Structural and optical characterizations of InPBi thin films grown by molecular beam epitaxy
© Gu et al.; licensee Springer. 2014
Received: 13 November 2013
Accepted: 18 December 2013
Published: 13 January 2014
InPBi thin films have been grown on InP by gas source molecular beam epitaxy. A maximum Bi composition of 2.4% is determined by Rutherford backscattering spectrometry. X-ray diffraction measurements show good structural quality for Bi composition up to 1.4% and a partially relaxed structure for higher Bi contents. The bandgap was measured by optical absorption, and the bandgap reduction caused by the Bi incorporation was estimated to be about 56 meV/Bi%. Strong and broad photoluminescence signals were observed at room temperature for samples with xBi < 2.4%. The PL peak position varies from 1.4 to 1.9 μm, far below the measured InPBi bandgap.
Group III-V semiconductors containing small amounts of bismuth (Bi), popularly known as ‘dilute bismide,’ attracted great attention in the past decade. Bismuth is the largest and the heaviest group V element with its isoelectronic energy level that resides in the valence band of most III-V materials. Incorporation of a small amount of Bi atoms in a common III-V compound is expected to lead to a large bandgap reduction and strong spin-orbit splitting. This provides a new degree of freedom to engineering the band structure for potential optoelectronic and electronic device applications. Under such conditions, it is expected that troublesome hot-hole-induced Auger recombination and inter-valence band absorption (IVBA) processes can be suppressed leading to high efficiency and temperature insensitive lasers for optical communications. Most published literatures so far focus on growth and material properties of GaAsBi with improving quality, making GaAsBi closer to device applications. GaAsBi light-emitting diodes (LEDs) and optically pumped and electrically injected laser diodes have been demonstrated recently.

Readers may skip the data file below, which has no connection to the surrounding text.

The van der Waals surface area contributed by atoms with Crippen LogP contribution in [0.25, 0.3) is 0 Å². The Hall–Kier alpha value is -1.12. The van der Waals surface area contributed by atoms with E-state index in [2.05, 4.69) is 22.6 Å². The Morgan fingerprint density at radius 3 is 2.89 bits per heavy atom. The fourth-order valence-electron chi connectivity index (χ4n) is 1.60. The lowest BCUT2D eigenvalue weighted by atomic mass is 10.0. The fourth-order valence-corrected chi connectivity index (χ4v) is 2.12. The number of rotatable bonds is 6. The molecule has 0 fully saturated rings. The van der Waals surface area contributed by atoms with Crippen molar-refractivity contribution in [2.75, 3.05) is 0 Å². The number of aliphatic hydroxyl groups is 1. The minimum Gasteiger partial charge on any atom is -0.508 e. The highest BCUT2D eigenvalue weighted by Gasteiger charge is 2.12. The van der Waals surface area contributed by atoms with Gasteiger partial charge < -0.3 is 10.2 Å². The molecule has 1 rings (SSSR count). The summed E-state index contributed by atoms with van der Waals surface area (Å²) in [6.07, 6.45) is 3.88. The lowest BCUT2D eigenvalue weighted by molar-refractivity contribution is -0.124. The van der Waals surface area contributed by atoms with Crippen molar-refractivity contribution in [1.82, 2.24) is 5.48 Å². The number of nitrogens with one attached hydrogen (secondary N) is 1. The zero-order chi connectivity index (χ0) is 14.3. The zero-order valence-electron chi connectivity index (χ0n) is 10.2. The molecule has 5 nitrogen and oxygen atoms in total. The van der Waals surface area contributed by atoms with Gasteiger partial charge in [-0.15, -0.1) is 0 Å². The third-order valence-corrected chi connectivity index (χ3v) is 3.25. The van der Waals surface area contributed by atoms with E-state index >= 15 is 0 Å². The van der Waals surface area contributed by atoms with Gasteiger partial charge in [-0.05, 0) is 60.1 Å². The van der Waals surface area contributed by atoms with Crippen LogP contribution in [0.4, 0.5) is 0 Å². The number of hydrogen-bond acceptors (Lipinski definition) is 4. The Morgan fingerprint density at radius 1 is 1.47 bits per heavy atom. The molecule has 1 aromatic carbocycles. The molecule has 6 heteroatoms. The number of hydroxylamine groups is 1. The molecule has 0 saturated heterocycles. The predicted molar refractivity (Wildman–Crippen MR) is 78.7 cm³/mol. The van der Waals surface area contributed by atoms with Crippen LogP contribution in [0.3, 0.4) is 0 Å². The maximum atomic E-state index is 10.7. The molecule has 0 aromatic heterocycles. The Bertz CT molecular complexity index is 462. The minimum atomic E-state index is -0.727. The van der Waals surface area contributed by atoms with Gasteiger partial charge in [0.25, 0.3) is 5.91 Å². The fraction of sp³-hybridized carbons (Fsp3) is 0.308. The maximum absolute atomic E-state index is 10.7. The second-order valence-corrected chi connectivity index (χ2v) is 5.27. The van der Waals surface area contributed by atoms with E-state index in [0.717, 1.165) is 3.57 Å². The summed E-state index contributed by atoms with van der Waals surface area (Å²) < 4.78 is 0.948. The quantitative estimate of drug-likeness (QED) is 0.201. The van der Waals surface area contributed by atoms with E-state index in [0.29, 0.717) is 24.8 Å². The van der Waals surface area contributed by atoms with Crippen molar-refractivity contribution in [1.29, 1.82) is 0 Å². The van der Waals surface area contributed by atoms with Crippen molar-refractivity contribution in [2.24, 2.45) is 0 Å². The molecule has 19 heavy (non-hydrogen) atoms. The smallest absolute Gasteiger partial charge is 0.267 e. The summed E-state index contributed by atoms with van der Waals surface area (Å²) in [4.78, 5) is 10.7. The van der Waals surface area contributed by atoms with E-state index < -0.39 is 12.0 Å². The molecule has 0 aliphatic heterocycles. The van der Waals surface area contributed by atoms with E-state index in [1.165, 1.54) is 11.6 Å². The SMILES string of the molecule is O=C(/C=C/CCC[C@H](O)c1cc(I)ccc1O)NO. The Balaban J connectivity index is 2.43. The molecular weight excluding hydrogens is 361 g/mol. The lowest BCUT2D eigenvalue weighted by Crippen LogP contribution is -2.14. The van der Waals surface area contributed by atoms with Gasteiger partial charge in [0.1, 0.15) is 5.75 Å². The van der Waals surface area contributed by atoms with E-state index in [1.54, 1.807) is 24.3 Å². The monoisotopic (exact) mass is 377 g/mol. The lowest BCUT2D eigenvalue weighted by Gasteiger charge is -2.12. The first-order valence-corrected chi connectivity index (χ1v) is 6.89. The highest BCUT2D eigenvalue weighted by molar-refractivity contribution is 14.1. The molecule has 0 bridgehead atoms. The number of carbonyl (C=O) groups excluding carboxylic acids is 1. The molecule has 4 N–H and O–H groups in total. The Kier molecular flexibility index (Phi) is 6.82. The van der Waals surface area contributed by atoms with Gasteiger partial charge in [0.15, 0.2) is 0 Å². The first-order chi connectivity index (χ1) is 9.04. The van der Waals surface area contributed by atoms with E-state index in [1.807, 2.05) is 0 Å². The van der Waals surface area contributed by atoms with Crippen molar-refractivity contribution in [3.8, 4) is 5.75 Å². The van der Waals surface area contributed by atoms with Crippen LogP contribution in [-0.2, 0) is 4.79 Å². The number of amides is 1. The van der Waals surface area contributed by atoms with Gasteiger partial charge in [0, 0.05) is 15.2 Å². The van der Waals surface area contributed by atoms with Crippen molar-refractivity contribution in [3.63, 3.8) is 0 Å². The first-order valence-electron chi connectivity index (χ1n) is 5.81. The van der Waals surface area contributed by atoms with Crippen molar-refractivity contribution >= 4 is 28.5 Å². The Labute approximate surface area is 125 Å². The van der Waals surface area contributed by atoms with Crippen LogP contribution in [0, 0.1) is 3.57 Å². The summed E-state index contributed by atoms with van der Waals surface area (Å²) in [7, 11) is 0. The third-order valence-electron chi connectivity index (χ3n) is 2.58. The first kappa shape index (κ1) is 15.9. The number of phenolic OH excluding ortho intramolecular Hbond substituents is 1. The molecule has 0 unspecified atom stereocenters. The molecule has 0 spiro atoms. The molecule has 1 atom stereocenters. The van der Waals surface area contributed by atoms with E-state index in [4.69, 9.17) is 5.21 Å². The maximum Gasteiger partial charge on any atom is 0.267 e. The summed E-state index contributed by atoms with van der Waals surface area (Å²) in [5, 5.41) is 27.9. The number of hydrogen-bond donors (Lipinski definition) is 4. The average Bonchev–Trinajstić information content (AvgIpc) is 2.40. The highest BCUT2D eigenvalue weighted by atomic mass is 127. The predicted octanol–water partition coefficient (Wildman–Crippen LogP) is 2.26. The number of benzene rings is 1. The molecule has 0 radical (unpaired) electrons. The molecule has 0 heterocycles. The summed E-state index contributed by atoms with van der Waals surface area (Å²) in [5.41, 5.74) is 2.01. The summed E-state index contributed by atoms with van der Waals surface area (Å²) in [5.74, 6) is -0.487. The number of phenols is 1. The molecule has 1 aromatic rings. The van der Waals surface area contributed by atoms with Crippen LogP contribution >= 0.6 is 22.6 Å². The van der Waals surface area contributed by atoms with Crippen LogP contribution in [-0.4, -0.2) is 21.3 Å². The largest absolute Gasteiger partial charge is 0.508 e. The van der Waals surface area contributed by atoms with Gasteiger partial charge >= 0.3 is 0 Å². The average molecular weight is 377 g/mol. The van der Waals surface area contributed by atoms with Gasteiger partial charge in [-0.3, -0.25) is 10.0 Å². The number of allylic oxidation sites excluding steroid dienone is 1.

Group III-V semiconductor phosphides are important materials for optoelectronic devices working at visible and near-infrared wavelength range[7, 8]. The incorporation of Bi into InP can further extend transition wavelengths for optoelectronic devices with aforementioned improved device performances as a result of the suppressed Auger recombination and IVBA processes. Berding et al. theoretically compared InPBi, InAsBi, InSbBi, and HgCdTe, and pointed out that InPBi was much more robust than the others, thus making it as a promising candidate for infrared applications. However, their calculations also showed that InPBi was very difficult to synthesize due to a larger miscibility gap than that of InAsBi and InSbBi. So far, a few works on the optical studies of InP/Bi where the incorporated Bi is only in the doping level[10, 11] were reported. The spectroscopy reveals rich sharp transitions at energy levels close to the InP bandgap at low temperatures.
In this work, we investigate the structural and optical properties of InPBi with Bi composition in the range of 0.6% to 2.4%. The Bi-induced bandgap reduction of around 56 meV/Bi% is obtained. Strong and broad photoluminescence (PL) signals have been observed at transition energy much smaller than the InPBi bandgap.